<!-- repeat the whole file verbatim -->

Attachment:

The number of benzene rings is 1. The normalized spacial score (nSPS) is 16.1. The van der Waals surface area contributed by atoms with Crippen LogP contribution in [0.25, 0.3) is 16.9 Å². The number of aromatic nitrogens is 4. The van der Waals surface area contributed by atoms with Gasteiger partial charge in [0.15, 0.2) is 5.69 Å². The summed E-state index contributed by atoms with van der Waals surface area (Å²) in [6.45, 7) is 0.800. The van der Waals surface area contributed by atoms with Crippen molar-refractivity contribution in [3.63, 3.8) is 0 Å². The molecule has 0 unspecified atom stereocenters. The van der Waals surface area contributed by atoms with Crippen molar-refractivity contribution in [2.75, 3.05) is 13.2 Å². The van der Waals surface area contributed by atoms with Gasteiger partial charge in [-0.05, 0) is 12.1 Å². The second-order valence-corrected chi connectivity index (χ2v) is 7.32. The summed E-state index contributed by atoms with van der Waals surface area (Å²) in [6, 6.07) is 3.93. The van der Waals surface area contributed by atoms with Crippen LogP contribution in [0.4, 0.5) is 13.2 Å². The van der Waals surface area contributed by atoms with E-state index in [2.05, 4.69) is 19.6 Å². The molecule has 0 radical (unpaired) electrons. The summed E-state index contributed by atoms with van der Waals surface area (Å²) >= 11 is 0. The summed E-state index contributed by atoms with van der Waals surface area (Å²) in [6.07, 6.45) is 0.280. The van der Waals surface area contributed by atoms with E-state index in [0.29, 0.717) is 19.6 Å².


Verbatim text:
The number of benzene rings is 1. The normalized spacial score (nSPS) is 16.1. The van der Waals surface area contributed by atoms with Crippen LogP contribution in [0.25, 0.3) is 16.9 Å². The number of aromatic nitrogens is 4. The van der Waals surface area contributed by atoms with Gasteiger partial charge in [0.15, 0.2) is 5.69 Å². The summed E-state index contributed by atoms with van der Waals surface area (Å²) in [6.45, 7) is 0.800. The van der Waals surface area contributed by atoms with Crippen molar-refractivity contribution in [3.63, 3.8) is 0 Å². The molecule has 0 unspecified atom stereocenters. The van der Waals surface area contributed by atoms with Crippen molar-refractivity contribution in [2.75, 3.05) is 13.2 Å². The van der Waals surface area contributed by atoms with Gasteiger partial charge in [-0.05, 0) is 12.1 Å². The second-order valence-corrected chi connectivity index (χ2v) is 7.32. The summed E-state index contributed by atoms with van der Waals surface area (Å²) in [6, 6.07) is 3.93. The van der Waals surface area contributed by atoms with Crippen LogP contribution in [0.4, 0.5) is 13.2 Å². The van der Waals surface area contributed by atoms with E-state index in [2.05, 4.69) is 19.6 Å². The molecule has 0 radical (unpaired) electrons. The summed E-state index contributed by atoms with van der Waals surface area (Å²) >= 11 is 0. The summed E-state index contributed by atoms with van der Waals surface area (Å²) in [6.07, 6.45) is 0.280. The van der Waals surface area contributed by atoms with E-state index in [0.29, 0.717) is 19.6 Å².